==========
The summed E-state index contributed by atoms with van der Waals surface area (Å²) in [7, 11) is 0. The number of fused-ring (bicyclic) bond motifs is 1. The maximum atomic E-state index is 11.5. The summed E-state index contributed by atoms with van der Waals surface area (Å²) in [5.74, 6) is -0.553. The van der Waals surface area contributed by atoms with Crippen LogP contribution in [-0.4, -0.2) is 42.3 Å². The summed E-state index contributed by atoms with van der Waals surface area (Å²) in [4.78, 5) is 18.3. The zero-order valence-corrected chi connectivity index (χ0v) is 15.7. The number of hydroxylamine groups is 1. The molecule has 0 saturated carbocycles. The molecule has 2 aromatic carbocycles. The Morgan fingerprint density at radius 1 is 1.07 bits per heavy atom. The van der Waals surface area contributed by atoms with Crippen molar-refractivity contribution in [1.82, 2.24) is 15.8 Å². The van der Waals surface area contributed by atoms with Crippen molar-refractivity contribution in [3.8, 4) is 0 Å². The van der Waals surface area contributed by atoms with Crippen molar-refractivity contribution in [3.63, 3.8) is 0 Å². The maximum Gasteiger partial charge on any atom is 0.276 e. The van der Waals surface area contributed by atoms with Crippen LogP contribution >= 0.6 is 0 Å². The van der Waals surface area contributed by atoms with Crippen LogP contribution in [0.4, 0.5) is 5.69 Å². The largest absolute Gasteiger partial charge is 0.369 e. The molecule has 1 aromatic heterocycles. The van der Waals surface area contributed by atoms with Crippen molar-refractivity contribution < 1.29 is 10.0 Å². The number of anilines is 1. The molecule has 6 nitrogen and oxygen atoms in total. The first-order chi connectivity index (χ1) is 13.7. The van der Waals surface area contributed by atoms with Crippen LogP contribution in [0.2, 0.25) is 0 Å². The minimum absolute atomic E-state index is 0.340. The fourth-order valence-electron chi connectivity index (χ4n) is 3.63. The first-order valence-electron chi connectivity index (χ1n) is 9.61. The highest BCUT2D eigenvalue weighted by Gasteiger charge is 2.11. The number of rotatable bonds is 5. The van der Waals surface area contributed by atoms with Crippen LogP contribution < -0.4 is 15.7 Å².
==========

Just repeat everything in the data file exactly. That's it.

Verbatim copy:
The summed E-state index contributed by atoms with van der Waals surface area (Å²) in [7, 11) is 0. The number of fused-ring (bicyclic) bond motifs is 1. The maximum atomic E-state index is 11.5. The summed E-state index contributed by atoms with van der Waals surface area (Å²) in [5.74, 6) is -0.553. The van der Waals surface area contributed by atoms with Crippen LogP contribution in [-0.4, -0.2) is 42.3 Å². The summed E-state index contributed by atoms with van der Waals surface area (Å²) in [4.78, 5) is 18.3. The zero-order valence-corrected chi connectivity index (χ0v) is 15.7. The number of hydroxylamine groups is 1. The molecule has 0 saturated carbocycles. The molecule has 2 aromatic carbocycles. The Morgan fingerprint density at radius 1 is 1.07 bits per heavy atom. The van der Waals surface area contributed by atoms with Crippen molar-refractivity contribution in [1.82, 2.24) is 15.8 Å². The van der Waals surface area contributed by atoms with Crippen molar-refractivity contribution in [3.8, 4) is 0 Å². The van der Waals surface area contributed by atoms with Crippen molar-refractivity contribution in [3.63, 3.8) is 0 Å². The maximum Gasteiger partial charge on any atom is 0.276 e. The van der Waals surface area contributed by atoms with Crippen LogP contribution >= 0.6 is 0 Å². The van der Waals surface area contributed by atoms with Crippen LogP contribution in [0.4, 0.5) is 5.69 Å². The largest absolute Gasteiger partial charge is 0.369 e. The molecule has 1 aromatic heterocycles. The van der Waals surface area contributed by atoms with Crippen molar-refractivity contribution < 1.29 is 10.0 Å². The number of anilines is 1. The molecule has 6 nitrogen and oxygen atoms in total. The first-order chi connectivity index (χ1) is 13.7. The van der Waals surface area contributed by atoms with Crippen LogP contribution in [0.2, 0.25) is 0 Å². The minimum absolute atomic E-state index is 0.340. The fourth-order valence-electron chi connectivity index (χ4n) is 3.63. The first-order valence-electron chi connectivity index (χ1n) is 9.61. The highest BCUT2D eigenvalue weighted by Gasteiger charge is 2.11. The number of rotatable bonds is 5. The van der Waals surface area contributed by atoms with Crippen LogP contribution < -0.4 is 15.7 Å².